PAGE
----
If your plan document specifies that your match must be calculated on a pay period basis, you can probably skip this section. However, many companies operationally choose to deposit their match each pay period even though the plan document specifies that it is to be calculated on an annual basis. There is nothing wrong with that, but it does raise some additional compliance questions. The first relates to so-called true-up contributions. We cover them in more detail here. The gist is that because all participants do not defer at the same rate and may change their elections over time, eliminating the match mid-year would likely result in slight variations in the actual match formula. If your plan requires the use of a uniform formula for all participants, this could mean that certain participants must receive a true-up contribution to bring things in line.
Non-Uniform Match Formula
If your plan does not require the match formula to be uniform for all participants, that could be a way to avoid making the true-up contributions described above. But that would also trigger additional nondiscrimination testing. This is meant to limit a company’s ability to provide a really rich match for the highly compensated employees while providing something much less robust to the non-HCEs. Even though that is not what is happening in the present environment, we are still stuck with the requirement.
When a plan is top heavy (i.e. more than 60% of total assets are in the accounts of certain owners and officers), the company is generally required to make a 3% of pay contribution to all employees who are eligible for the plan (and are employed on the last day of the year). Any other company contributions offset that amount dollar-for-dollar. If your plan is top heavy, that means discontinuing your match might not actually save you that much in the long run. In this situation, you may garner more goodwill from participants by retaining the match even though it won’t cost you any more
Note that the actual top-heavy minimum contribution may be less than 3% if the benefits provided to all key employees (including deferrals) are less than 3% of their compensation.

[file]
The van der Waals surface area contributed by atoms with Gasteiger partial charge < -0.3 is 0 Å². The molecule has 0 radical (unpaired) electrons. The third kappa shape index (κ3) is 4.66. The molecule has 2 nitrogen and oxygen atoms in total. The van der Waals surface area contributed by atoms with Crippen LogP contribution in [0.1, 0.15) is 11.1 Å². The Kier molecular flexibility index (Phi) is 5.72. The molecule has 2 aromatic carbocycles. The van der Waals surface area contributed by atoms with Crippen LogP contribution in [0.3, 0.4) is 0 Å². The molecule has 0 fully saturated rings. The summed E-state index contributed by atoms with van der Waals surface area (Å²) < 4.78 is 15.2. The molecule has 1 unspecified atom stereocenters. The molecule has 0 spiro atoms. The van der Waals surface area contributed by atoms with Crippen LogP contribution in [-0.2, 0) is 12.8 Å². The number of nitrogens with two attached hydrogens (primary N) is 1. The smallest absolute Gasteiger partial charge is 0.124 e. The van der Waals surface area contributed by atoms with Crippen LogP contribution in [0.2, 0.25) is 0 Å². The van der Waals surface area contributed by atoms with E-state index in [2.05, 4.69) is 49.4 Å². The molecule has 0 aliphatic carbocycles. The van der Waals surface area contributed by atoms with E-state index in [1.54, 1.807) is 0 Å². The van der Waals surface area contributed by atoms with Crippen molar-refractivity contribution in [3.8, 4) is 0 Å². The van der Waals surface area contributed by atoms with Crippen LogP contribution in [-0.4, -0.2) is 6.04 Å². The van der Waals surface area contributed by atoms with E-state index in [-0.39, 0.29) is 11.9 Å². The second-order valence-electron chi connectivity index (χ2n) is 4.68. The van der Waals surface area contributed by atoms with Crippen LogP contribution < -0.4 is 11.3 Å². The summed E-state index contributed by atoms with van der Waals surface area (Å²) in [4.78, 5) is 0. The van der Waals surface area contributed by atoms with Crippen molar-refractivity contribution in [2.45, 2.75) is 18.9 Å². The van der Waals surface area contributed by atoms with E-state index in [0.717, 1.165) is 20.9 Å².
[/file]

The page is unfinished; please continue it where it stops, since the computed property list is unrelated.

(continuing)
Reinstating the Match
If you anticipate reinstating the matching contribution in 2021, it is a good idea to also look into the method your plan uses for certain other annual testing. Without getting too far into the weeds, one testing method bases current year results on last year’s averages. If your plan uses that method and you suspend the match in 2020, it will negatively impact your test results in 2021. In this scenario, you would have until the end of 2021 to amend the plan to change your testing method, but that extended time frame also makes it easier to forget to review this once the dust settles.
Unlike safe harbor matching contributions, other types of company match do not have any quarterly funding requirements. That means you can postpone the decision to make (or not) a matching contribution for 2020 until the due date of the 2020 company tax return (with extensions). If your plan provides for a fixed match, contributions continue to accrue absent a plan amendment, so more immediate action may be in order. However, if the match is purely discretionary (whether on a plan year or pay period basis), the longer deposit deadline offers additional flexibility.
We’re here to help answer any questions you may have regarding matching contributions, impacts on testing, formula options, etc. With each unique business comes a unique set of plan questions and concerns; DWC has you covered for all of them.
For more information related to the impact of Coronavirus on retirement plans, checkout our FAQs.